Arguably the most common piece of general maintenance that you’ll have to do on any car is getting your oil changed. Every driver should be aware of the length of time that they can travel in their car before they need to go into the shop to get this done. Typically, an oil change needs to take place between 3,000 miles and 5,000 miles or so, but it does change from model to model. If you are talking about an Audi A4, and you’re using the synthetic oils in your system, then Audi recommends a routine oil change about every 10,000 miles. That said, getting the oil changed in your Audi is going to cost you probably between $125 and $180 depending on where you go to get it done.
The fact is Audi is a premium automobile brand. That means the cost of even routine maintenance and upkeep for an Audi can be more expensive than what you’ll find for a more economy style vehicle like a Hyundai or a Toyota, for instance.
It’s not just oil changes for Audis that will set you back a little more than average when it comes to repair cost. Everything on an Audi is going to cost a little bit more. For instance, if you need a front brake pad replacement on an Audi A4 you are probably going to be paying between $350 and $400.
Likewise, if you need to get your tires replaced at an Audi dealership then it could cost you over $300 each for all four tires. At an Audi dealership it might cost you in the neighbourhood of $1,500. Of course, he might be able to get it cheaper than that, but you shouldn’t be surprised if it does get to be that expensive.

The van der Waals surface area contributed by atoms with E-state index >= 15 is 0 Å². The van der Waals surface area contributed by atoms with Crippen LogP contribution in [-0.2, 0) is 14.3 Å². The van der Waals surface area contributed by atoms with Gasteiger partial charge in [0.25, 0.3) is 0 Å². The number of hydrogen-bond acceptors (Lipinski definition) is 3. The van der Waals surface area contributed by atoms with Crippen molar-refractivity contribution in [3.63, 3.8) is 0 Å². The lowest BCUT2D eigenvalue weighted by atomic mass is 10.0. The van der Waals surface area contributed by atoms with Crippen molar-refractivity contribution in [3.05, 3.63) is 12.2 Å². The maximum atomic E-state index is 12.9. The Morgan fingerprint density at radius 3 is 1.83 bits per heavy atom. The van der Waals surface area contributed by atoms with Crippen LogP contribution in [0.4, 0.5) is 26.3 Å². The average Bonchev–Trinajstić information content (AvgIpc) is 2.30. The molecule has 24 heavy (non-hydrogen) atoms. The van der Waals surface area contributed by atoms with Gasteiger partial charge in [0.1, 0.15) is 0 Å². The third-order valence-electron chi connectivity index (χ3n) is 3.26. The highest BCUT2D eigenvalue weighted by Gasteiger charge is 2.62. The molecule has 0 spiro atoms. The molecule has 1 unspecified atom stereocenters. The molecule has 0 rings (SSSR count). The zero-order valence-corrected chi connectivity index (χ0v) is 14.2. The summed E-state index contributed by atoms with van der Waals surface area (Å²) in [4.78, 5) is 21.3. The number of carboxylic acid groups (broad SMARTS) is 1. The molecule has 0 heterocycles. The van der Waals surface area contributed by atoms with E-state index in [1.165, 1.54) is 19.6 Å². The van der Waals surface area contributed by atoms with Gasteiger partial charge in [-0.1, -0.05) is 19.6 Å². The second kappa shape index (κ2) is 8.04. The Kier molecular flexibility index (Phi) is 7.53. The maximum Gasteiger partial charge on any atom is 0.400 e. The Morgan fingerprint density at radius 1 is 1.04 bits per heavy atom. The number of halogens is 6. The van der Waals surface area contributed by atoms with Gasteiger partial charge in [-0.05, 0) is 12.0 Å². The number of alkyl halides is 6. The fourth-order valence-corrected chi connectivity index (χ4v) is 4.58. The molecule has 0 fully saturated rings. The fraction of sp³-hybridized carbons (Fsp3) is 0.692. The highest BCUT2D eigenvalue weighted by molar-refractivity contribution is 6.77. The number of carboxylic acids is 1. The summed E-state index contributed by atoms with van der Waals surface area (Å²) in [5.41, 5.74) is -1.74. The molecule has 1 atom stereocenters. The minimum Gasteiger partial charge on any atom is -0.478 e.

Other repair costs for an Audi 4 are still in the same ballpark. For instance, a new battery might cost you $300 while a new air filter to cost you between $100 and $150.
As an Audi owner you should hopefully be aware that a premium automobile comes with some premium maintenance and repair costs, so hopefully this won’t be too much of a surprise to you. These kinds of fees can add up after a while since routine maintenance is just that, routine, and needs to be done regularly or you’ll end up suffering even greater repair bills down the road.
What Kind of Oil Does an Audi A4 Take?
Audi recommends that you fill your A4 with oil made by Castrol. Their number one recommendation for motor oil that you should be using in your Audi A4 is SAE 5W – 40. They recommend this for all temperature ranges for normal driving conditions. However, if you’re not able to get a hold of that kind of oil you can also just use a 5w – 30 motor oil in your Audi A4 as well. Audi is so committed to the exact right motor oil being used in their vehicles they recommend that you keep an extra quart of oil in your trunk at all times just in case you need some and you happen to be located replace that doesn’t sell Audi approved oil at the time.
Obviously, the manufacturer’s recommendations are likely to be a little more demanding than what the average driver is going to commit to, but they do make these recommendations with good reason. If you follow the manufacturer’s recommendations exactly you should be able to extend the life and the quality of your vehicle for an extended period of time.
If you follow Audi’s recommendations exactly then you should be checking your oil levels every single time you fill your gas tank. That may seem excessive, but it will also ensure that your oil never drops below the recommended limit or gets too contaminated or burnt without you knowing about it. You’ve likely never seen many drivers who check their oil this often, but there’s really no downside to doing it other than the extra few minutes is going to take you every time you stopped to fill up the tank.